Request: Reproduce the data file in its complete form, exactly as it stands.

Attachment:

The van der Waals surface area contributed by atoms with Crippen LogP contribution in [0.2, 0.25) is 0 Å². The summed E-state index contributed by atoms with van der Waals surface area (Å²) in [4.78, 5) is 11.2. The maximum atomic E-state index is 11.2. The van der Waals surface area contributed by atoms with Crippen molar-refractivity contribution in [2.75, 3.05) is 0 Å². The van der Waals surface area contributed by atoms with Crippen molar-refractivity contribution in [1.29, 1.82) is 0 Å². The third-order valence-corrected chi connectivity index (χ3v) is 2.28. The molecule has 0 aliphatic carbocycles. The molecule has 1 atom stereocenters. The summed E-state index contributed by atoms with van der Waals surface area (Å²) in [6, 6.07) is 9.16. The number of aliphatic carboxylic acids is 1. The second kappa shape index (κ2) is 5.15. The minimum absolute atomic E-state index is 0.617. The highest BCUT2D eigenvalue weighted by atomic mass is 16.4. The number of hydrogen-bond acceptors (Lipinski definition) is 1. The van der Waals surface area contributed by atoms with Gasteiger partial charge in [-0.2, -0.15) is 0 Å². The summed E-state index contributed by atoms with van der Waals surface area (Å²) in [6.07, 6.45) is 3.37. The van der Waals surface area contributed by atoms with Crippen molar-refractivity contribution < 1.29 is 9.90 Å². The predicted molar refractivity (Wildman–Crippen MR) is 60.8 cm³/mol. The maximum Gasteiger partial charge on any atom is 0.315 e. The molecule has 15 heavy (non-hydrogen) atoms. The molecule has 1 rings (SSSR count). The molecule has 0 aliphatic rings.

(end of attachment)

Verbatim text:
The van der Waals surface area contributed by atoms with Crippen LogP contribution in [0.2, 0.25) is 0 Å². The summed E-state index contributed by atoms with van der Waals surface area (Å²) in [4.78, 5) is 11.2. The maximum atomic E-state index is 11.2. The van der Waals surface area contributed by atoms with Crippen molar-refractivity contribution in [2.75, 3.05) is 0 Å². The van der Waals surface area contributed by atoms with Crippen molar-refractivity contribution in [1.29, 1.82) is 0 Å². The third-order valence-corrected chi connectivity index (χ3v) is 2.28. The molecule has 0 aliphatic carbocycles. The molecule has 1 atom stereocenters. The summed E-state index contributed by atoms with van der Waals surface area (Å²) in [6, 6.07) is 9.16. The number of aliphatic carboxylic acids is 1. The second kappa shape index (κ2) is 5.15. The minimum absolute atomic E-state index is 0.617. The highest BCUT2D eigenvalue weighted by atomic mass is 16.4. The number of hydrogen-bond acceptors (Lipinski definition) is 1. The van der Waals surface area contributed by atoms with Gasteiger partial charge in [-0.2, -0.15) is 0 Å². The summed E-state index contributed by atoms with van der Waals surface area (Å²) in [6.07, 6.45) is 3.37. The van der Waals surface area contributed by atoms with Crippen molar-refractivity contribution < 1.29 is 9.90 Å². The predicted molar refractivity (Wildman–Crippen MR) is 60.8 cm³/mol. The maximum Gasteiger partial charge on any atom is 0.315 e. The molecule has 15 heavy (non-hydrogen) atoms. The molecule has 1 rings (SSSR count). The molecule has 0 aliphatic rings.